Submitted by Christine Whelan
July 22nd, 2021 VOL. 2 ISSUE 24
June E. Chipp, historian and author of Duty and Honour: The Stand Against the Fenians in Fort Erie, ran across the story behind the Ontario Bakery building while researching the history of the Fenian Invasion for her book.
“I’ve been studying the history of Fort Erie now, for ten years. I found a document about a court case. There was a situation where the Commander ran away and was charged with desertion. In that court case, it had all the 50 witnesses and all the dialogue. It said exactly what happened and where it was, who was there, and what was said.”
Referring to the document, June continued, painting a picture. “It told about going into this house, being surrounded by the Fenians. The Fenians fired at them. Bullets were coming right through the walls because the walls were only made of plaster. They kept firing until they used up all their ammunition. Then the Fenians shouted, ‘Burn the building down!’ and started setting fire to it.”
The author found more, “In fact, one of the men who was in there — one of those volunteer militiamen — wrote a memoir about it some years later.” June published this memoir as a book under the name Shootout at the J.W. Lewis House: Reminiscences of the Fenian Raid, 1866 by Stephen Beatty. It was released last year.
“It’s basically a transcription of his memoir that I released as the editor.”
June continued, “So, the Fenians started burning the building. These men had to surrender. They were marched up the street, to the Old Fort. They were kept prisoner on the grounds of the Old Fort.”
The buildings of the fort, at that time, had all been blown up by the Americans at the end of the War of 1812. Remnants of stone walls were all that was left.
“They kept them there, but during the night, they did release them.”
According to June, and the photos she found, this building where the fight broke out, J. W. Lewis House, is the building where the Ontario Bakery began.
About The Ontario Bakery
“I understand that the bakery started in the 1960s. I know an old resident and asked him. He said the bakery was not there in the 1950s.”
She referred to the one photo she gave me. It was taken in 1969. “The name is on the building and if you compare it to the one taken of the house in 1866, you can see it’s the same building. Then in 1971, the building was demolished and the new building was built right on the very same foundation.”
I was not surprised to find out June had found the photos in Louis McDermott’s Collection at the Fort Erie Library. She shared, “That’s how I first found out where J.W. Louis House was. Louis McDermott found that the J.W. Louis House building went at least back to 1826. He found a reference to that date.”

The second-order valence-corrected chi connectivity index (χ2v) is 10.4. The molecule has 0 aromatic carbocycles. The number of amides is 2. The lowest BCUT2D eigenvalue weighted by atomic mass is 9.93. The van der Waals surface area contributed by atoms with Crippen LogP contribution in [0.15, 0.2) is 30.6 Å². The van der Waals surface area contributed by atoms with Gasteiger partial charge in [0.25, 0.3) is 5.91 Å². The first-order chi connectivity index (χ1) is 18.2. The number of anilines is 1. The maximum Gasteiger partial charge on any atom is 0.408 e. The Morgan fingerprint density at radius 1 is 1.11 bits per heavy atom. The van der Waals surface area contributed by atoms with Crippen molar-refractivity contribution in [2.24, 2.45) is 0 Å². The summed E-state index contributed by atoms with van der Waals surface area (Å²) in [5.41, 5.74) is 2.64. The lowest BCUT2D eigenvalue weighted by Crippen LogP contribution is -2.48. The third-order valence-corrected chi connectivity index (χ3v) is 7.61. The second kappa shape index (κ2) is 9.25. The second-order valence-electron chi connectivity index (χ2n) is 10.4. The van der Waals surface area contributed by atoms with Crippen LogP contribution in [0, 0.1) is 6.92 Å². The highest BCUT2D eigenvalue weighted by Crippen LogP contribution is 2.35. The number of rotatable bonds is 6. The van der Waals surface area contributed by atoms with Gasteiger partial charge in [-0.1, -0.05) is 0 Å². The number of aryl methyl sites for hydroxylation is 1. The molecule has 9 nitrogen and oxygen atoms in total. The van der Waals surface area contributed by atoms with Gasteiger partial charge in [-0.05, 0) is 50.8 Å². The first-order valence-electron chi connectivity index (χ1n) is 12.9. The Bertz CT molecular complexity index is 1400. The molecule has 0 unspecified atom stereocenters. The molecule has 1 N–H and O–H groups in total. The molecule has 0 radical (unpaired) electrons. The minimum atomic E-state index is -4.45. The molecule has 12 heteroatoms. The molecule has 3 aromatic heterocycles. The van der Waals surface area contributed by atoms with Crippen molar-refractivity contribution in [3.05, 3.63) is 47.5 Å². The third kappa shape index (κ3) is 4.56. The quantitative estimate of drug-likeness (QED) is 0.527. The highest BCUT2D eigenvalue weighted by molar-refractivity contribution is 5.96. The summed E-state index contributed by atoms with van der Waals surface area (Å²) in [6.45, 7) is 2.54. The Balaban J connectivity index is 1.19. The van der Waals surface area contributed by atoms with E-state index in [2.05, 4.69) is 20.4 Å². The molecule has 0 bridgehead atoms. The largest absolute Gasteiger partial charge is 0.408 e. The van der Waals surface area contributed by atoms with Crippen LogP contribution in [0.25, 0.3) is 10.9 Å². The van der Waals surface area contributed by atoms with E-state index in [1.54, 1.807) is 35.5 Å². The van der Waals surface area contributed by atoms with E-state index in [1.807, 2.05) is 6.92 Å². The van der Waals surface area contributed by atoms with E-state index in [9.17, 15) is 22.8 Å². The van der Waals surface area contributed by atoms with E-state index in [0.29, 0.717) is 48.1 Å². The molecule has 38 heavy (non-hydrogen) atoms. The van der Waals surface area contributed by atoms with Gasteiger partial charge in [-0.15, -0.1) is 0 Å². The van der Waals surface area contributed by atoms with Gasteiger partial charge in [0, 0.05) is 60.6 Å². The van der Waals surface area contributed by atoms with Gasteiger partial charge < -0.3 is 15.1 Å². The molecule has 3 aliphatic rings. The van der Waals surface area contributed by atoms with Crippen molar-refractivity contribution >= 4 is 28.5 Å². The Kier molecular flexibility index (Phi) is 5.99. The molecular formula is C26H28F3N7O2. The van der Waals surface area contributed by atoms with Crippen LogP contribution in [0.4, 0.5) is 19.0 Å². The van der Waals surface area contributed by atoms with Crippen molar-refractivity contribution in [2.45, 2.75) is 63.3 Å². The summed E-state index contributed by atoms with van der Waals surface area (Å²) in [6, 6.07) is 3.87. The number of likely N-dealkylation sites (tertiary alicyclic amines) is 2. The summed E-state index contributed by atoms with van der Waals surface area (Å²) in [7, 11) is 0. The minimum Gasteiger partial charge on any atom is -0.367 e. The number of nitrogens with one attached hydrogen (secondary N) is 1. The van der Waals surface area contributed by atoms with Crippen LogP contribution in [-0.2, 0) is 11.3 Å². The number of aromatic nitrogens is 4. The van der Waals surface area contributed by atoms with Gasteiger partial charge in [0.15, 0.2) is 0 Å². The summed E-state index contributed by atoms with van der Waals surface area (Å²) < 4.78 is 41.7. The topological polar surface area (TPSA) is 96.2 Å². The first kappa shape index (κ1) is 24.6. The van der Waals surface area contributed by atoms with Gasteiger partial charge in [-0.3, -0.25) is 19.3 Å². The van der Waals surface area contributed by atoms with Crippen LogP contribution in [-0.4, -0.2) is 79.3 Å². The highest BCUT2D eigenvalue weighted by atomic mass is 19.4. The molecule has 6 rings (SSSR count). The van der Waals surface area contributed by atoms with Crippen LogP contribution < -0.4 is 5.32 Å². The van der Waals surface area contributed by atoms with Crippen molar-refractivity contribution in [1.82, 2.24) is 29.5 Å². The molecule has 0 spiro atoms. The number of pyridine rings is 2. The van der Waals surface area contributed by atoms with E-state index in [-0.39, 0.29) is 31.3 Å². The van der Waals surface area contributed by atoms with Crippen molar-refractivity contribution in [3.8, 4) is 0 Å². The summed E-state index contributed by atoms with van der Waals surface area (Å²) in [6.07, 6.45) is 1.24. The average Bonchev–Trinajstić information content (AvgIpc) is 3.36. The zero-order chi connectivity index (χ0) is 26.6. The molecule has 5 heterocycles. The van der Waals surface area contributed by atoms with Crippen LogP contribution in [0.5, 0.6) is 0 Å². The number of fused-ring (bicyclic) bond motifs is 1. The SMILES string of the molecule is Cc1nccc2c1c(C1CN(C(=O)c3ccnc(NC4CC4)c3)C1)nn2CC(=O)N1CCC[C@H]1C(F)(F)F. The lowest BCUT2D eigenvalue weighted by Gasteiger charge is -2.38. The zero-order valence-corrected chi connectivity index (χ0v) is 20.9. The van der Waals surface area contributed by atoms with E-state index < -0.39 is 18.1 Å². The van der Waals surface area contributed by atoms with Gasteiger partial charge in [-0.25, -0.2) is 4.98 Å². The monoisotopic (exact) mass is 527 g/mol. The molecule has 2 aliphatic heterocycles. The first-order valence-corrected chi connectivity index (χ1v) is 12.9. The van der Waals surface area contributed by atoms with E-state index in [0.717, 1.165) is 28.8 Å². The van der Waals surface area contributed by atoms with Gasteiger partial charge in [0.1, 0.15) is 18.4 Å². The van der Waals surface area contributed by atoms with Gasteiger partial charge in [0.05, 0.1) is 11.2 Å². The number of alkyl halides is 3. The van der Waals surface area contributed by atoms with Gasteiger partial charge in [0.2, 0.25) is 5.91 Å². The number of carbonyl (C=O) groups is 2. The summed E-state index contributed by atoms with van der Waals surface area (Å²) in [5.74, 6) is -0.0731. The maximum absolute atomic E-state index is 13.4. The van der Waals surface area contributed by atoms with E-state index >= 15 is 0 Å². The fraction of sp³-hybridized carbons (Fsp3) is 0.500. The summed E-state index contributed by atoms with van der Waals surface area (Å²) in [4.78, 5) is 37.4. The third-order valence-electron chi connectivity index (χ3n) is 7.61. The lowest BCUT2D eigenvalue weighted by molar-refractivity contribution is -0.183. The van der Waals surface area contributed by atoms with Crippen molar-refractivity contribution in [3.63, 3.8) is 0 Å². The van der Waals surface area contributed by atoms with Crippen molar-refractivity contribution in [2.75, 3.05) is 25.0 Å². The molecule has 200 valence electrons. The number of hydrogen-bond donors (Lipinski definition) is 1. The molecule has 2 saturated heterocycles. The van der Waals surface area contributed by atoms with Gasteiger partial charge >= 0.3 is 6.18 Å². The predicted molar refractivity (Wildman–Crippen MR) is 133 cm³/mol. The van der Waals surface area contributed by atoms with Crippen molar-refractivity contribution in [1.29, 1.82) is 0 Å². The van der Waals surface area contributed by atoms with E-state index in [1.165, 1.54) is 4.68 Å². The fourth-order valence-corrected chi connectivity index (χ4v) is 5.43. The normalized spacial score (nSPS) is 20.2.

With her findings, June was able to take me even further back. “I know that there was a hotel at the site in the 1770s. An American United Empire Loyalist (UEL) built a hotel and he ran a stagecoach service. That was a stagecoach stop. There was a ferry across the road. That dock, we called the Catherine Street dock, was there until a storm washed it away a couple of years ago. Now all that is left are concrete pylons. There was also a big fight at that dock. Can you imagine?”
Talking about the south end of Fort Erie, Chipp painted a further picture. “That area, along the Niagara Boulevard, from Catherine Street to Queen Street, that is the original village of Fort Erie, when Fort Erie incorporated as a village, in 1853.”
Imagine, back then, there was no Peace Bridge. “Originally, there were ferries that crossed the river. They took horses and carriages across on the ferries. They also took train cars across on the ferries, then loaded them onto trains once they were over the river.” So the big deal then, as the Peace Bridge is now, was the docks.
“When they built the International Railway Bridge, that became the way to travel over the river. And that started the Bridgeburg area.”
More About The Fenians
“Before the Fenians went to Ridgeway,” referring to the well-known Battle of Ridgeway on Garrison Road, “they went to Fort Erie first. They landed at Bowen Road, at a dock. They went south, into the village, and made the people give them breakfast. They then set up camp at Frenchmen’s Creek, and went by a secret route that night to Ridgeway.”
June went on to tell more of the story of the Fenians and the Fort Erie area.
If you are interested in learning more of what June E. Chipp discovered in her years of research about this piece of local history, you can find both of her books at the Old Fort, Lakeside Bookstore in Ridgeway, or on June’s website: forteriehistory.com